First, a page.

English Schools all over London and the UK say that numbers of students applying for General Student Visas for English courses fell anywhere between 50 and 95% since the latter part of 2011. This trend is set to continue with the withdrawal of work rights for non-EU students taking English courses at 'lower than degree level' (i.e. at Private English Language Colleges) that was introduced last summer showing no signs of reversing.
So, such schools have lost the revenue generated from the long courses favoured by non-EU students, the majority of whom wanted to work and study benefiting from the financial support and the enhanced cultural experience of being part of a English-speaking company.
An unwelcome side-effect of this for specialist English schools is what is seen by many as the unfair skewing of the market in favour of government institutions (Universities) who retained work rights for their students & are now profiting from the wholesale movement of non-EU English language students to their on-campus courses. The student must weigh up his priorities: spend double the amount to study English at a University and work for 10 hours a week or pay for a cheaper course and have no work entitlement. Unsurprisingly, the lure of work & its exciting potential wins out for many and again, specialist English schools (and, of course English school students) are the losers.
To add to their woes, schools are facing yet another severe financial penalty: to retain HTS status and issue General Student Visa compliant courses, they are now required by law to be inspected by the Independent Schools Inspectorate (ISI) who commonly charge three to four times the amount previously charged by the British Council for an equivalent inspection. This cost, frequently over £12,000 is prohibitive for a great many language schools, a large proportion of whom have now chosen to opt out of the General Student Visa market altogether.
What to do? English Schools are, of course, re-focusing on the EU. Alongside this, higher value, shorter and so less visa-restricted courses such as Legal English & Business English are proliferating. Many are increasing prices dramatically. From our side, at the Islington Centre for English, we are opting to keep prices low as this is central to our market identity and to lose this would be to lose our defining characteristic.
What else can be done? Hold on to your hats! From a school owner's perspective; keep finances sound & hope that in the not-too-distant future the Government will decide, as in the US, that students should not be defined as immigrants. Indeed, the vast majority of students return home after contributing to cash-strapped local businesses who are in dire need of their foreign money, so they should be viewed both in economic and social terms very positively. They are a win win for this country - bring in money, enhance the reputation of the UK global brand and then go home again. Foreign students are a great bonus for the local homestay families, hairdressers, cafes, clothes shops and pubs all over the UK - and even utterly crucial in English seaside towns like Brighton & Eastbourne and so, the political will to reclassify students will hopefully emerge. Fingers crossed.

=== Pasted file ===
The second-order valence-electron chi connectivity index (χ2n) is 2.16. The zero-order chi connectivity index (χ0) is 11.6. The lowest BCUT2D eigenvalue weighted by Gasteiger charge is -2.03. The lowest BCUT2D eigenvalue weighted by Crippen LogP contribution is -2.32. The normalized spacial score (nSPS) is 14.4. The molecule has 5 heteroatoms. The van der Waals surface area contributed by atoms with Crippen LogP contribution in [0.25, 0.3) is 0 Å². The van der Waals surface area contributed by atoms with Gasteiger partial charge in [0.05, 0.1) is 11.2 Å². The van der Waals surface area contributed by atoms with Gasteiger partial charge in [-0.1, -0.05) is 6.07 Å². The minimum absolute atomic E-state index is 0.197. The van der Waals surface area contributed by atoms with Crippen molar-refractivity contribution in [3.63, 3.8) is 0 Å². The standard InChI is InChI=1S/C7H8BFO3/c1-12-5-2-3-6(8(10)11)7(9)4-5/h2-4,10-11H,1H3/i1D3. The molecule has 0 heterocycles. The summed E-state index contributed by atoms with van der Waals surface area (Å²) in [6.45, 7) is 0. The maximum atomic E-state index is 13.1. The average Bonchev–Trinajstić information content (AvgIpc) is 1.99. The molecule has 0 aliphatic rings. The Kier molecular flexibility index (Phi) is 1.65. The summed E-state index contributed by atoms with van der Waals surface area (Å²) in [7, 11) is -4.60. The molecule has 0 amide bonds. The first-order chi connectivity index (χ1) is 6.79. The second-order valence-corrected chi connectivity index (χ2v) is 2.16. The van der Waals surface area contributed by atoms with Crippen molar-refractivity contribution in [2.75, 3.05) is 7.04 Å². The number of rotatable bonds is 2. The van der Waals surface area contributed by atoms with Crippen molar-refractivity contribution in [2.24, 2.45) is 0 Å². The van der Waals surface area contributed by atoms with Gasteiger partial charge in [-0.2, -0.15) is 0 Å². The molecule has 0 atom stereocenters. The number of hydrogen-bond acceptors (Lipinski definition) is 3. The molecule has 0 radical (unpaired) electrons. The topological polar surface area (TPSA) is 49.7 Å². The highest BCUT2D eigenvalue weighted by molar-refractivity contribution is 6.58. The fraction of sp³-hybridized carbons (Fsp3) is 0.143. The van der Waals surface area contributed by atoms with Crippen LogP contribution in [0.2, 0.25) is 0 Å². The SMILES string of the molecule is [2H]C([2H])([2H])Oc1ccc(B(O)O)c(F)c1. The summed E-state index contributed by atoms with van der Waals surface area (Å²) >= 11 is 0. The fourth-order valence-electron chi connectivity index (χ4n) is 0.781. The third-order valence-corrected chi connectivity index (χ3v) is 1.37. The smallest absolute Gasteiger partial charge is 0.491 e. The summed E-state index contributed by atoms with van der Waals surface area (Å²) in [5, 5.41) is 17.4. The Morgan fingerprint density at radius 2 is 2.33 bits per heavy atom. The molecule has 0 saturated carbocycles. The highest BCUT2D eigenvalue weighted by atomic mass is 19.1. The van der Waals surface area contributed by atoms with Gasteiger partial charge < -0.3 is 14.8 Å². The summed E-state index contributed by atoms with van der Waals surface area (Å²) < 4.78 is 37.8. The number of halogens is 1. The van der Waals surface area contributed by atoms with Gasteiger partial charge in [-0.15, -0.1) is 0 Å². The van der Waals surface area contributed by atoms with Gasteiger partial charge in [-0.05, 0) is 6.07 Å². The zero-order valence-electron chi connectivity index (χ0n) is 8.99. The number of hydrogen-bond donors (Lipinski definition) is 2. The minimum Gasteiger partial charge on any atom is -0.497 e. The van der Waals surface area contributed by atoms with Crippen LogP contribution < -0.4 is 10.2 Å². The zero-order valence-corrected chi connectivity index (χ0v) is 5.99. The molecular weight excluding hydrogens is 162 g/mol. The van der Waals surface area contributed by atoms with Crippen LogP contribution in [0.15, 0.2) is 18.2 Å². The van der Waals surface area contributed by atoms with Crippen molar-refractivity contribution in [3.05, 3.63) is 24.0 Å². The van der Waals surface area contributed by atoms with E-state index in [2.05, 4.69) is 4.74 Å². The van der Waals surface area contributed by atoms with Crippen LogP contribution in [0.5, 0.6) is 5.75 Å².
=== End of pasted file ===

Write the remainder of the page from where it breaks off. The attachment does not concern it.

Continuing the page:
What should the Govt be doing to regain control of our borders? In my view, they should target countries with terrible track records of playing the visa system. The cliched spam email senders or the 'schools' above a shop in Manchester or Luton offering low quality or non-existent tuition quite openly 'for a visa' with little pretense of education being on offer. Why not stop families switching their houses into each member's names in order to bring non-English speaking wives and husbands into the UK and other openly discussed scam techniques?
Sadly, the government's late efforts to rid ourselves of this particular bathwater has sent the baby flying out of the window and good English schools with high educational standards suffer enormously for the immoral acts of a few.
Our Cambridge advanced exam evening courses run from 6:30 to 8:30 every Tuesday and Thursday. Our courses are designed to help students study the grammar, language skills and exam techniques required for the CAE exam.
Our Cambridge first certificate evening courses run from 6:30 to 8:30 every Tuesday and Thursday. Reading, writing, speaking and listening skills are extensively rehearsed in each lesson to help prepare students for the FCE exam.
Our business English evening courses run from 6:30 to 8:30 every Tuesday and Thursday. The course is aim at students who are experienced working people looking to improve their language skills for business purposes.